Save Thyme & Avoid Common Mistakes — The Beginning

In my first article, Save Thyme and Avoid Common Mistakes, I discussed the importance of attending writers’ conferences and a common newbie mistake — pitching a book that was not written. This next article will focus on the beginning — the beginning of your book, your writing career, and essential tools of the trade.

Save Thyme & Avoid Common Mistakes — The Beginning

If you don’t take into consideration the two years my story brewed in my mind, this first writers conference was my beginning. If you can get into a clinic at a writers’ conference, I highly recommend it. It’s intense, and you get one-on-one assistance with an experienced writer, agent, editor… . This input is invaluable.

Because your application for a clinic typically includes the first 15 pages, you want to make sure those 15 pages are the absolute best they can be. Write, rewrite, and write again. Have others read it and see if you have a writer friend who can also give you input (more on writers’ groups and critique groups later). When you think it’s there, set it aside for as long as possible (I prefer a week) so that you see it with fresh eyes, and read it out loud. It’s amazing what your ears catch that your eyes miss.

CCWC: Estes Rock Banner 2016

Although my manuscript was not written, I did write the first 15 pages to apply to a beginners fiction clinic that was team taught by two well-known authors. The beginning is always critical to capture your audience, whether it’s an agent, publisher or your reader. I realized during this particular clinic that I was chosen not because of my story (the first 15 pages did not reveal much), but because of the mistakes I made in the beginning. Nothing I had grabbed my reader — not the title nor the first sentence, first paragraph, or first page. Nada.

supernatural, fog, night, writing, publishing, story, fiction, novel, mistakes, writing mistakes, Thyme for Writers, journey, Stanley Hotel, Estes Park, Colorado, agents, editors, craft, skills, writers conference, tools, titles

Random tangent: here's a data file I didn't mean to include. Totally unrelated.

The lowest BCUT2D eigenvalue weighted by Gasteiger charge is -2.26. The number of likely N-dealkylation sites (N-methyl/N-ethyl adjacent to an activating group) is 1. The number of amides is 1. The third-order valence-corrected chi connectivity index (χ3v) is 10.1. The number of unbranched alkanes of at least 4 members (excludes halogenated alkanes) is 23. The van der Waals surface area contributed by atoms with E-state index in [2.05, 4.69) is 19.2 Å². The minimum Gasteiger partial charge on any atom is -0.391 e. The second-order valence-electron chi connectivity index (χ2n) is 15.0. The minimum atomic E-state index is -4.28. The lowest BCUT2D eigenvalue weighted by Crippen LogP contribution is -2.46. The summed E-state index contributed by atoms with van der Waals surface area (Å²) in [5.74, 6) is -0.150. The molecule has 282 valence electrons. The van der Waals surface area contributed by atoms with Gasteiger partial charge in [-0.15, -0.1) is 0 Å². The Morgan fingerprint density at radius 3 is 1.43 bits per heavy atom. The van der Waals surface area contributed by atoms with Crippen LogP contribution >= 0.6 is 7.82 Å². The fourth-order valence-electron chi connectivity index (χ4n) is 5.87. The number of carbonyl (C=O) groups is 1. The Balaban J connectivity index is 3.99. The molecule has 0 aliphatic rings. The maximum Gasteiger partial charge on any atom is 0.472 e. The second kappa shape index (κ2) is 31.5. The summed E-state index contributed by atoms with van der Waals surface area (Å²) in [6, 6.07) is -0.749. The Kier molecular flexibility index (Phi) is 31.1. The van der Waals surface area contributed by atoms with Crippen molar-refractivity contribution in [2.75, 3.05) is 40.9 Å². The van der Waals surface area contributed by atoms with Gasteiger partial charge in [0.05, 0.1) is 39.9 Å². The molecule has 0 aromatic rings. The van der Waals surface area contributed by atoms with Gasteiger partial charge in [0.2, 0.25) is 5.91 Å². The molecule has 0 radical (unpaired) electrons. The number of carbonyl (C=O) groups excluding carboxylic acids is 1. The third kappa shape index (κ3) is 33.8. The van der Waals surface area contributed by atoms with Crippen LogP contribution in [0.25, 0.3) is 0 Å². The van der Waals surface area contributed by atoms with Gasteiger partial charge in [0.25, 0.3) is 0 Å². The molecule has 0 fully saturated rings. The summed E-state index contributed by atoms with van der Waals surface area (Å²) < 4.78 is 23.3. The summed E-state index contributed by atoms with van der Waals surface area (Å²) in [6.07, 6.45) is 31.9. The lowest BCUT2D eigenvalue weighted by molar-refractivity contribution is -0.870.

The Supernatural – Fact or Fiction? Night Fog …

This first clinic got my act together. At the start of this clinic, we went around the room reading our first sentences. The rule — NEVER begin a book with the weather. Most of us did. Think about how you choose a book, whether it’s your next library choice or book to buy.

Most people:
  • Check the title. Does it sound interesting?
  • Read the back cover copy. Still interested?
  • Open the book to the first page and read the first sentence. Still interested?
  • Read the first paragraph, and maybe even the first page. Getting it?
Writers’ Tools
writing, publishing, story, fiction, novel, mistakes, writing mistakes, Thyme for Writers, journey, Stanley Hotel, Estes Park, Colorado, agents, editors, craft, skills, writers conference, tools, titles
The Author Toolbox

 

This first conference also gave me a glimpse into what type of tools of the trade would make my life easier. Instead of sharing what I learned here, I recommend a more comprehensive source that’s tried and true — The Author Toolbox by Candee Fick.

 

 

The Title
Hidden Bloodlines, romantic suspense, Colorado Rockies, Karen Van Den Heuvel
Hidden Bloodlines

 

I needed a catchy and unique title. First, I brainstormed a list of 10 titles. Next, I did the research necessary to assure none of those titles were already taken in previously published works. I created survey sheets and waited outside each service at my church one weekend and asked people to choose and rank their top 3 titles. An overwhelming majority chose Hidden Bloodlines as their top choice.

 

I threw out my first chapter and started over. My first sentence went from the weather to:  “Victoria prosecuted the wrong man.”

What captures your interest?

Save Thyme and Avoid Common Mistakes

So many mistakes … so much time wasted. Save Thyme and Avoid Common Mistakes is the first in the Common Mistakes Series geared to help you save precious time getting that book published. I have first hand experience on making most if not all of them. With this new year upon us, my goal is to share my journey to make yours smoother and easier with quicker positive results.

The Story
writing, publishing, story, fiction, novel, mistakes, writing mistakes, Thyme for Writers, journey, Stanley Hotel, Estes Park, Colorado, agents, editors, craft, skills, writers conference
Save Thyme and Avoid Common Mistakes

As I mentioned in my article, Never Give Up!, I am a writer by profession. Although I have more than 100 published articles (most of which were ghost written), my heart’s desire was in the story. I yearned to write that novel and see it published. Even though I was an experienced writer, I quickly learned that fiction writing was a totally different “animal” and I set out to garner the necessary skills.